Key to Mercedes success? No Hamilton ‘off-days’

Jon Wilde
Lewis Hamilton

Lewis Hamilton

Mercedes technical chief James Allison says Lewis Hamilton “doesn’t have off-days” – and that has enabled the team to raise the bar so high.

Hamilton and Mercedes both now have seven World Championship titles in the bag, although not all of them together. The 35-year-old Briton won his first one with McLaren in 2008 and lost out to Mercedes team-mate Nico Rosberg in 2016, although he did help the team to constructors’ glory that year.

Allison, the Mercedes technical director, believes the consistency of Hamilton’s top-level performances means the team know exactly how they need to improve on the rare occasions when standards are not met.

“Lewis has been metronomic,” Allison told the At The Controls podcast. “If you try to think of Lewis Hamilton errors in any given season, you’ll struggle to find more than one a year. He has been at this extraordinary level of perfection for year after year after year.

“It puts me very much in mind of Michael Schumacher at his pomp. Lewis is properly integrated into this team in the same way Michael was back in the Ferrari days and he gives us a weapon that we know if we do a car that is reliable and decently quick, we absolutely know he will get the job done for us.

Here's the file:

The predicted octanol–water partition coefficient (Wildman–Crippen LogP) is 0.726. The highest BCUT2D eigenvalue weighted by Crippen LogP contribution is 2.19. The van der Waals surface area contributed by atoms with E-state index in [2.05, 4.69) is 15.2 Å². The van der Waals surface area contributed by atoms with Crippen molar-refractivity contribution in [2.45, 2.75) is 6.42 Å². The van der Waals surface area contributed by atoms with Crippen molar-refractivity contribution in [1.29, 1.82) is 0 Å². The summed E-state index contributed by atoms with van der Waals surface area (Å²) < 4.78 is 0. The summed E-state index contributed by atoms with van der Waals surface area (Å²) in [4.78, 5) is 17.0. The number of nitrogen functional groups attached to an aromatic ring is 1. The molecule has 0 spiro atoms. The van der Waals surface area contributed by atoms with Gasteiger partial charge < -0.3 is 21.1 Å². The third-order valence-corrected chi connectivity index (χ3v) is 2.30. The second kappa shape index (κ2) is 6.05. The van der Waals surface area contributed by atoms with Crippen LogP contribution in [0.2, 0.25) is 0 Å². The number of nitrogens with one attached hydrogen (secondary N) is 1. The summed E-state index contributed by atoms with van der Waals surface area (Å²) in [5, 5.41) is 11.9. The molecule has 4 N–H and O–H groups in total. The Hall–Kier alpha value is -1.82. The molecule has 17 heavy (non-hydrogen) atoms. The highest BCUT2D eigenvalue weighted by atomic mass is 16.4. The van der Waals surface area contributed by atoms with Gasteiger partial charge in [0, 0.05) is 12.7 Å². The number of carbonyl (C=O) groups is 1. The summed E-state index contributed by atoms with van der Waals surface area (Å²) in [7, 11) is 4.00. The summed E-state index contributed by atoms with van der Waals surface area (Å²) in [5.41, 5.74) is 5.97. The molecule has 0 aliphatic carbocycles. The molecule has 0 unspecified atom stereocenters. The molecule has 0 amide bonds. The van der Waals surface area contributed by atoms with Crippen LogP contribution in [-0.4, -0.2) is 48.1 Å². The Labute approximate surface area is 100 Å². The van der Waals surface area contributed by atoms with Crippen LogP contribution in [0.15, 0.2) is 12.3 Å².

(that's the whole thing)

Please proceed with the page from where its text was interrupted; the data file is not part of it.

“We also know if our car isn’t quick enough, it’s not because he’s having an off-day. He doesn’t have off-days. It’s because we screwed up. That’s an incredibly useful benchmark to measure ourselves against and keep pushing us to higher and higher standards.”

Lewis Hamilton James Allison

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Allison also believes Mercedes have the right blend of drivers in Hamilton and Valtteri Bottas who both, first and foremost, serve in the best interests of the team rather than their own individual gain.

“We are very lucky with our pairing of Lewis and Valtteri that although they are both red-blooded carnivore types, they have a degree of respect which is unusually high for an F1 driver,” said the 52-year-old former Ferrari technical director.

“I’ve got plenty of examples of where both of them could have behaved badly but chose to do the right thing because they see the longer-term benefit to them of acting in the right way for the team.

“I think they are both particularly mature in that way and it’s been hugely to our benefit as a constructor to have these two guys prepared to work with each other in a respectful way.

“And we don’t take it for granted because if we did, their willingness to do that would dry up fairly quickly. We try to make it very clear, when we’ve seen a behaviour of that type, how much we appreciate it and try to show them it’s a really valuable and valued thing.

“I can think of several other driver pairings I’ve had where it hasn’t been anything like as comfortable.”

Asked how he dealt with that situation, Allison replied: “It can get to a point where it’s not very recoverable and you have to change the line-up because that particular pairing is just not a happy combination.

“It can really suck the life out of the team – so much of the energy is devoted to managing the psychodrama between the two sides of the garage and it becomes very draining.”

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